Common era dating system
It was not actually developed until 525 AD, when the entrance of the Christ into the world was recognized as being the turning point of history, and our calendars were made to reflect that.3 In regard to the use of BCE and CE, these are more recent developments.In most usages, BCE stands for “Before the Common Era,” and CE stands for “Common Era.” BCE is used in place of BC, and CE is used in place of AD.Historians should take care to note the numerical difference of one year between "BCE" dates and astronomical dates.Astronomical date numbering was developed for astronomical calculations and is used extensively throughout this web site.For instance, in the date AD 2001, the prefix "AD" stands for "Anno Domini" which is Latin for "the year of our Lord." Similarly, in the date 500 BC, the suffix "BC" stands for "Before Christ." In sixth century Europe, the concept of "zero" was still unknown. Furthermore, modern scholars believe Christ's birth was actually four years earlier than Exiguus thought.In spite of these deficiencies, the dating system devised by Exiguus is now too deeply ensconced in the Western world to easily change.In recent years, some historical scholars have advocated the use of the religiously neutral abbreviations BCE (for "Before Common Era") to substitute for "BC," and "CE" (for "Common Era") to replace "AD." These secular terms are both used as suffixes making them better suited to computer generated tables.Consequently, the NASA Eclipse Home Page adopts the "BCE/CE" dating convention whenever the terminology is required.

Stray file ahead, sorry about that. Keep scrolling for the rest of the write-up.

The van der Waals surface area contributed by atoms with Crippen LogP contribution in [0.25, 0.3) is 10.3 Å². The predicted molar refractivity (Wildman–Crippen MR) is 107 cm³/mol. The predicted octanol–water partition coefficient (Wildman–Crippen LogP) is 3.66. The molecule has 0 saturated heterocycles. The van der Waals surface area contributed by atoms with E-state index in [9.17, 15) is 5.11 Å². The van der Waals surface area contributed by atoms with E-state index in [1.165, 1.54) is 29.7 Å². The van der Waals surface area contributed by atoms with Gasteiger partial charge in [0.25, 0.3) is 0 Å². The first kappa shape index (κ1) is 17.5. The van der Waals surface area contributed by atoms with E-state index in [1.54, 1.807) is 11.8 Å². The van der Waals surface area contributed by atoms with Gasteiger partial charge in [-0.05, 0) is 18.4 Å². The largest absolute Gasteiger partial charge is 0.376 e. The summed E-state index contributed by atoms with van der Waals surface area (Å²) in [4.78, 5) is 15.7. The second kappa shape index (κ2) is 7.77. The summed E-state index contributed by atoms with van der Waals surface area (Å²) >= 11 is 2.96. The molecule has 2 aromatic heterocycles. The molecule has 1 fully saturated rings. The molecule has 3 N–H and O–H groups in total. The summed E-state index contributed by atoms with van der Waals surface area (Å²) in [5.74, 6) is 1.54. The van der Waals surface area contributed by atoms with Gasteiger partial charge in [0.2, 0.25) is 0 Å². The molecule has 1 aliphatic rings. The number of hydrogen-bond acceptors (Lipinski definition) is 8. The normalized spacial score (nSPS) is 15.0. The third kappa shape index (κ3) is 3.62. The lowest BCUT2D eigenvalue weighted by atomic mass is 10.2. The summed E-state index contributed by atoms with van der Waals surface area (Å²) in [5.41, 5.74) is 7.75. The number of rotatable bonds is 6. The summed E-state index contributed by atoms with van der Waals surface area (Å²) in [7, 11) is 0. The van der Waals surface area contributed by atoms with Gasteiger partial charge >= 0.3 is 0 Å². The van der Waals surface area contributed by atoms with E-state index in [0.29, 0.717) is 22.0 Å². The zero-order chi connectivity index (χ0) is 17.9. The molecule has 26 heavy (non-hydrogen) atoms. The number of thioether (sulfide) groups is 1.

In general, any given year "x BCE" becomes "-(x-1)" in the astronomical year numbering system.It includes the year "0" and eliminates the need for any prefixes or suffixes by attributing the arithmetic sign to the date.